Desert Isle Keeper
The Wild Girl
This is an extremely difficult book to rate. At turns beautiful and gruesome, much like the fairytales that surround and weave through it, it chronicles the largely unknown life of Dortchen Wild, a next door neighbor of the sprawling Grimm family. Dortchen has as many sisters as the Grimms have brothers, which is why she becomes best friends with the only female Grimm sibling, Lotte. Dortchen’s imagination and innocence make her a believer in and collector of fairy tales, which becomes a useful commodity when Wilhelm and Jakob, two of the brothers, start collecting local folktales to be printed.
Dortchen becomes infatuated with Wilhelm, a feeling she holds onto all of her adolescence, and one that slowly blossoms into shared love as she and Wilhelm reach adulthood. Unfortunately, Napoleon’s invasion of Russia, Dortchen’s father’s descent into abusive alcoholism, and the brothers’ move into exalted circles wrench Dortchen and Wilhelm apart. Can they solve their problems? Will they ever again see each other?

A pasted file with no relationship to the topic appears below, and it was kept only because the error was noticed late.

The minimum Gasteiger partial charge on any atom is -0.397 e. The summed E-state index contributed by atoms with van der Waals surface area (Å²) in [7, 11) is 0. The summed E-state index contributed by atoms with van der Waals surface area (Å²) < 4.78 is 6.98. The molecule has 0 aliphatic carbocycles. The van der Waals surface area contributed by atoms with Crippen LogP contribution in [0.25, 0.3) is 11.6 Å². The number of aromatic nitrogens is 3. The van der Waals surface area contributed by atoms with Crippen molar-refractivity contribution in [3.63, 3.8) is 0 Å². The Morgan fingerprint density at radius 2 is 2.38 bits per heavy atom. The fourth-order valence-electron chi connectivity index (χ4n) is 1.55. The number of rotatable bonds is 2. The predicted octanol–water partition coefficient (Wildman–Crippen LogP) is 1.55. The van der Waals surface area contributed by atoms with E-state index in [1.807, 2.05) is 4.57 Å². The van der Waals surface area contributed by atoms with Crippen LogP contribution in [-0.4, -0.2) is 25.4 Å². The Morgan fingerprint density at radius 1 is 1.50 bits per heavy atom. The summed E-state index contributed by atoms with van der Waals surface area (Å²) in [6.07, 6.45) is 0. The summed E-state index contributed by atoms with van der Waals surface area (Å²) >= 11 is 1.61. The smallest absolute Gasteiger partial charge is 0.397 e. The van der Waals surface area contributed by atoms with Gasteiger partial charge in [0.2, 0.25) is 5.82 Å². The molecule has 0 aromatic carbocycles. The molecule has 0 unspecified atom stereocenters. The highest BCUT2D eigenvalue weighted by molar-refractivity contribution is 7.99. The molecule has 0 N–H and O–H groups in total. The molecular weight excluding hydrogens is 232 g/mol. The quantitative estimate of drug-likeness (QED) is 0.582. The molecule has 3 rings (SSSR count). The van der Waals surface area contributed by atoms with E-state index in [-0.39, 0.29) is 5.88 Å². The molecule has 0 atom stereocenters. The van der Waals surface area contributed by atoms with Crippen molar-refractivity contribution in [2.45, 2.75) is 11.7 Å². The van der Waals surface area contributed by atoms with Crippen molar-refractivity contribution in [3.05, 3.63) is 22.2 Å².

Forsyth produces an impeccably researched novel, with some achingly beautiful prose. The romance between Wilhelm and Dortchen is beautifully realized from beginning to end, and the barren in-between time desolate and painfully hard to endure. The novel is richly rewarding, even with the difficult material it contains.
(NOTE: Contains Incestual Rape and Abuse)